I have to say that Plan Ethiopia has taught me a lot and that when I go back to, for example, Plan Sierra Leone, we can exchange ideas.
Capital:  What is your outlook in regards to the role media play, especially when countries and communities have being wrongly pictured by the world as a result of their reports?
Pinto: I feel sadness at the fact and I believe that media are meant to be very responsible. But sometimes I feel they do misuse their power and set a certain mindset or a stereotype in the minds of people that this particular country or that country is not free.
For example, I have had four friends email me when they knew that I was in Ethiopia and said: “Be safe.” And I don’t understand why I should not feel safe. I feel really safe here. I emailed them back saying I am absolutely safe and not to worry about me.
My first trip was actually to Afghanistan. And I remember a lot of people saying: “Are you sure you want to make this trip? You are silly; how can you go to Afghanistan when there’s too much turmoil over there.” I kind of refused to read all the recent happenings there at the time and believe ignorance is a blessing sometimes. Therefore, I went to Afghanistan. And I have to say, even with all the unrest and tensions in the society and the political situation over there, the people were the warmest I have met. They were very welcoming and I didn’t feel unsafe for even a minute in their presence. So my humble plea to the media is to use your power very responsibly and, hopefully, we can dispel a lot of myths and misconceptions that people have about certain countries, including my own [India].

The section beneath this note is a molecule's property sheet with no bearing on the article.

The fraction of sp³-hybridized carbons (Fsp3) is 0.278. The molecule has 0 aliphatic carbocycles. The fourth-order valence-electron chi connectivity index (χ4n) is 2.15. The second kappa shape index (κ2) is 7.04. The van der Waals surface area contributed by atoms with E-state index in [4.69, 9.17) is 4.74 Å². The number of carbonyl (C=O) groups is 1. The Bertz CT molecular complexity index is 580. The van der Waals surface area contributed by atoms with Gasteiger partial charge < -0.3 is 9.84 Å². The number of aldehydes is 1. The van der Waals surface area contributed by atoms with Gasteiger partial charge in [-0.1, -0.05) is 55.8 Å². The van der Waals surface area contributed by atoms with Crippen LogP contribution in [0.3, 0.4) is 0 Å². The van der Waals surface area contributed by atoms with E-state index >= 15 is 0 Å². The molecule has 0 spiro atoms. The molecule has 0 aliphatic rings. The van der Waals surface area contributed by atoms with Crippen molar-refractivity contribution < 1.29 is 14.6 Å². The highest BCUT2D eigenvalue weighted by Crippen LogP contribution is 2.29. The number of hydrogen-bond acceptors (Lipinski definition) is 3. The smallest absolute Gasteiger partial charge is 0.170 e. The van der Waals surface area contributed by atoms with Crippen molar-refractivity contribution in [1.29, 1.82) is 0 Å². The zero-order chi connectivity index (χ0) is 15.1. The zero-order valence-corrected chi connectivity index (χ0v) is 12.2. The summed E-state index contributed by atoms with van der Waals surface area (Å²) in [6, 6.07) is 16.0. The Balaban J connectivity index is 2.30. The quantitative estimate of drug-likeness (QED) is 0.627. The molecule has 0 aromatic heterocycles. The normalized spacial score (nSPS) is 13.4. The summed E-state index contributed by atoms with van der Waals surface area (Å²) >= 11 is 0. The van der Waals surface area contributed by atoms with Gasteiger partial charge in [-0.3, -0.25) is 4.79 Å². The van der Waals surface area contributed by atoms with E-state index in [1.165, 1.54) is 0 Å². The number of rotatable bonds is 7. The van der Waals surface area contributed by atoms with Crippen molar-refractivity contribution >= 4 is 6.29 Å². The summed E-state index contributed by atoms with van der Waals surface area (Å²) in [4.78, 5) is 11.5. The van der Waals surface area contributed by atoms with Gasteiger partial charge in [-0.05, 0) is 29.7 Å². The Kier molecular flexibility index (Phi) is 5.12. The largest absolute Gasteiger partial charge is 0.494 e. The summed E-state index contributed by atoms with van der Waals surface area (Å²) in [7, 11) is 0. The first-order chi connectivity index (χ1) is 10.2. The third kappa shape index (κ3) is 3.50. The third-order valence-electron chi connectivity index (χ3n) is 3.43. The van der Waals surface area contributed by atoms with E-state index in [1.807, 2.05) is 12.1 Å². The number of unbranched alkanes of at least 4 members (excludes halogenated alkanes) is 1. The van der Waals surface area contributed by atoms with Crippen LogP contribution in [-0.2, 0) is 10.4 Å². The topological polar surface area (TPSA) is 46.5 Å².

Capital:  Do you remember how you got interested and started to get involved in charity or related activities?
Pinto: I don’t like calling it charity to be honest, because it is very demeaning sometimes, to certain people. I would rather call it voluntary work that actually needs a voice. I think it just simply started from what I saw as a child in Mumbai. I saw a lot of things happening. I traveled a lot in India and felt that certain children were treated more favorably than others. I think it was a natural instinct. It really had nothing to do with playing a part in a film and being inspired by it. The film gave me the capacity to do something on a larger scale, but definitely it was natural instinct; the kind that my mother actually always had.
Capital: Who is your role model?
Pinto